I also don't understand why all the 7.62x 54R data is based on .308 bullets, when far as I know (mebbe with the exception of some Finn Mosins, perhaps- I don't know too much about them) the ammunition should be designed around .312 groove barrels, and no one in their right mind shoots .308 bullets out of them...
"Americans would define the shoulder angle at alpha/2 ≈ 18.5 degrees. The common rifling twist rate for this cartridge is 240 mm (1 in 9.45 in), 4 grooves, Ø lands = 7.62 mm (0.300 in), Ø grooves = 7.92 mm (0.312 in), land width = 3.81 mm and the primer type is Berdan or very rarely Boxer (in large rifle size)."
I too was going to point out that the Hodgdon data was for .308" bullets....which I don't use.
Hodgdon also doesn't mention what the groove diameter was on the test barrel. Since this was shot in a pressure gun, I'll bet the barrel was .308" as well. This would be a good question to ask if someone calls them. All things being equal, the data for .308 bullets in a .308 barrel should be very close to .311 bullets in a .311 barrel. For this reason, I tend to trust Hodgdon's data more than the others as long as one is matching the bullets to the grooves.
My old Sierra 3rd edition has data shot from a Westinghouse M91 (certainly a .311" or greater groove diameter) with .308" bullets. NOT the best combo in my book.
The Hornady 150 gr. data was probably with their .312" bullets so I can see why the powder recommendations would be conservative. A .312" bullet in a .308 barrel on an old Finn might spike pressures a bit.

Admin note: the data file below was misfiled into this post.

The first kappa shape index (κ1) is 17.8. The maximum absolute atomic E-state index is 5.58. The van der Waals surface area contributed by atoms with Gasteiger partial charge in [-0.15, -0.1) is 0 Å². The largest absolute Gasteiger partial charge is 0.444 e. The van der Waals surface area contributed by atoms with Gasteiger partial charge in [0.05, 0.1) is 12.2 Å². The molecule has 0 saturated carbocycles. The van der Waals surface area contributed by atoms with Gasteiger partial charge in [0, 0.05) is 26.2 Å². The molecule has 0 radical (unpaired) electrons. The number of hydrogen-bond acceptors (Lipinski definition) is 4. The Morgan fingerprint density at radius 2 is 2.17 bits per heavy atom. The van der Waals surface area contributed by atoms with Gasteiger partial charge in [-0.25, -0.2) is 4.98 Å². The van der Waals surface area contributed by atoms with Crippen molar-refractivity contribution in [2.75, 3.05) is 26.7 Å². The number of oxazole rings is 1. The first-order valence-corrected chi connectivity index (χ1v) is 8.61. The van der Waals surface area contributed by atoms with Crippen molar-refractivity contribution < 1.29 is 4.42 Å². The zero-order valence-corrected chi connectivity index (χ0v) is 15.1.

I believe you really need to watch the details very closely when loading for 7.62x54R. There are tons of variables to consider, especially with groove diameter, throating and bullet diameters.
Now officially collecting Mosin M38s!
Last edited by Ken in Iowa; 09-26-2011 at 06:20 PM.
Clark, where does one get bulk or surplus 4895 these days. Also is it more like IMR 4895 or H4895?
Last bulk surplus 4895 I ever saw was Radway 4895. It said to just use the recipes for IMR4895. Seemed to work real well, but I only saw it for sale once and I got two 8 pound jugs.
Been long time used up, never seen the stuff again.
Jeff Bartlett sells what is called Russian 4895. Here's what he says about it.
Russian This powder was made in Russia to load the Russian 7.62x54 round. It is new
4895 manufacture, and is a single based extruded type. This powder looks similar to
IMR4895, but is slightly slower than IMR4895, and can be loaded using IMR4064 data.
Excellent in .30-06 and works great in the M1 Garand rifle.
This is new powder.
People think I'm paranoid because I own guns. If I own guns, what do I have to be paranoid about?
What the gent said was that Sierra doesn't have a pressure gun, but they work up until they see pressure signs (though I can't imagine them seeing pressure signs at 47grns unless the rifle had something wrong with it).
He didn't know about Sierra.
He did assure me that they come in under max pressure, which is about 4700CUP for the 7.62x54R.